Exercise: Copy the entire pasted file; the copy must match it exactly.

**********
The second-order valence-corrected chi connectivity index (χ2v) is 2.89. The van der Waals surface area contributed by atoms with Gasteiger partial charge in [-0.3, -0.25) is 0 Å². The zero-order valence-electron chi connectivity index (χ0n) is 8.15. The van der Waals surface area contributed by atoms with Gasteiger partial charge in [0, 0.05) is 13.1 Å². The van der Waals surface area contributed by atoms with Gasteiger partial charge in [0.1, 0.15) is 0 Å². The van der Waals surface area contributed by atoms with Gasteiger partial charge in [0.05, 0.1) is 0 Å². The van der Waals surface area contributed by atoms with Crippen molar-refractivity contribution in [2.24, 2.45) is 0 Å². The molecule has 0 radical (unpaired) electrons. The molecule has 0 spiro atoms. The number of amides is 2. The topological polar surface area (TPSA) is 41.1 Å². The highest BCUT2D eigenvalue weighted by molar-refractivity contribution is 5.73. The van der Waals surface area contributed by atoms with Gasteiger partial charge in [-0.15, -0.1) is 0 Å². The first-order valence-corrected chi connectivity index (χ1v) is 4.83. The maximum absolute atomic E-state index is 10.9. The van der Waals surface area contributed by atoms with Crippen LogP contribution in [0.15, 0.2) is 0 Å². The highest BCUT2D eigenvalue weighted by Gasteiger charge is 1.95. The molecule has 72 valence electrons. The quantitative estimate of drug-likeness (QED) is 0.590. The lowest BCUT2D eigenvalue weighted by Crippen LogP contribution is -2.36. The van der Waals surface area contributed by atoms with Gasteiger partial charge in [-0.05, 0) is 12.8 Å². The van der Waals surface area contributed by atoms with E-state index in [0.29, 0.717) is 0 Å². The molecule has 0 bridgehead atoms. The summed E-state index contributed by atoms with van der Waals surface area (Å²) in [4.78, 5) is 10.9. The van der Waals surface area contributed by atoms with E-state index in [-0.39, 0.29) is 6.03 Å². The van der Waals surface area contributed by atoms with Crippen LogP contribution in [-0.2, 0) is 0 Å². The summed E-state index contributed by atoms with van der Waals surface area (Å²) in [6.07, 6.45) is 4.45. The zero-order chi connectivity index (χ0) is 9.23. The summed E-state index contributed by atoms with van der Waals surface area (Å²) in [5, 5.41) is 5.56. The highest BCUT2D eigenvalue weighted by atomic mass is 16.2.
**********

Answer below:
The second-order valence-corrected chi connectivity index (χ2v) is 2.89. The van der Waals surface area contributed by atoms with Gasteiger partial charge in [-0.3, -0.25) is 0 Å². The zero-order valence-electron chi connectivity index (χ0n) is 8.15. The van der Waals surface area contributed by atoms with Gasteiger partial charge in [0, 0.05) is 13.1 Å². The van der Waals surface area contributed by atoms with Gasteiger partial charge in [0.1, 0.15) is 0 Å². The van der Waals surface area contributed by atoms with Gasteiger partial charge in [0.05, 0.1) is 0 Å². The van der Waals surface area contributed by atoms with Crippen molar-refractivity contribution in [2.24, 2.45) is 0 Å². The molecule has 0 radical (unpaired) electrons. The molecule has 0 spiro atoms. The number of amides is 2. The topological polar surface area (TPSA) is 41.1 Å². The highest BCUT2D eigenvalue weighted by molar-refractivity contribution is 5.73. The van der Waals surface area contributed by atoms with Gasteiger partial charge in [-0.15, -0.1) is 0 Å². The first-order valence-corrected chi connectivity index (χ1v) is 4.83. The maximum absolute atomic E-state index is 10.9. The van der Waals surface area contributed by atoms with Crippen LogP contribution in [0.15, 0.2) is 0 Å². The highest BCUT2D eigenvalue weighted by Gasteiger charge is 1.95. The molecule has 72 valence electrons. The quantitative estimate of drug-likeness (QED) is 0.590. The lowest BCUT2D eigenvalue weighted by Crippen LogP contribution is -2.36. The van der Waals surface area contributed by atoms with Gasteiger partial charge in [-0.05, 0) is 12.8 Å². The van der Waals surface area contributed by atoms with E-state index in [0.29, 0.717) is 0 Å². The molecule has 0 bridgehead atoms. The summed E-state index contributed by atoms with van der Waals surface area (Å²) in [4.78, 5) is 10.9. The van der Waals surface area contributed by atoms with E-state index in [-0.39, 0.29) is 6.03 Å². The van der Waals surface area contributed by atoms with Crippen LogP contribution in [-0.2, 0) is 0 Å². The summed E-state index contributed by atoms with van der Waals surface area (Å²) in [6.07, 6.45) is 4.45. The zero-order chi connectivity index (χ0) is 9.23. The summed E-state index contributed by atoms with van der Waals surface area (Å²) in [5, 5.41) is 5.56. The highest BCUT2D eigenvalue weighted by atomic mass is 16.2.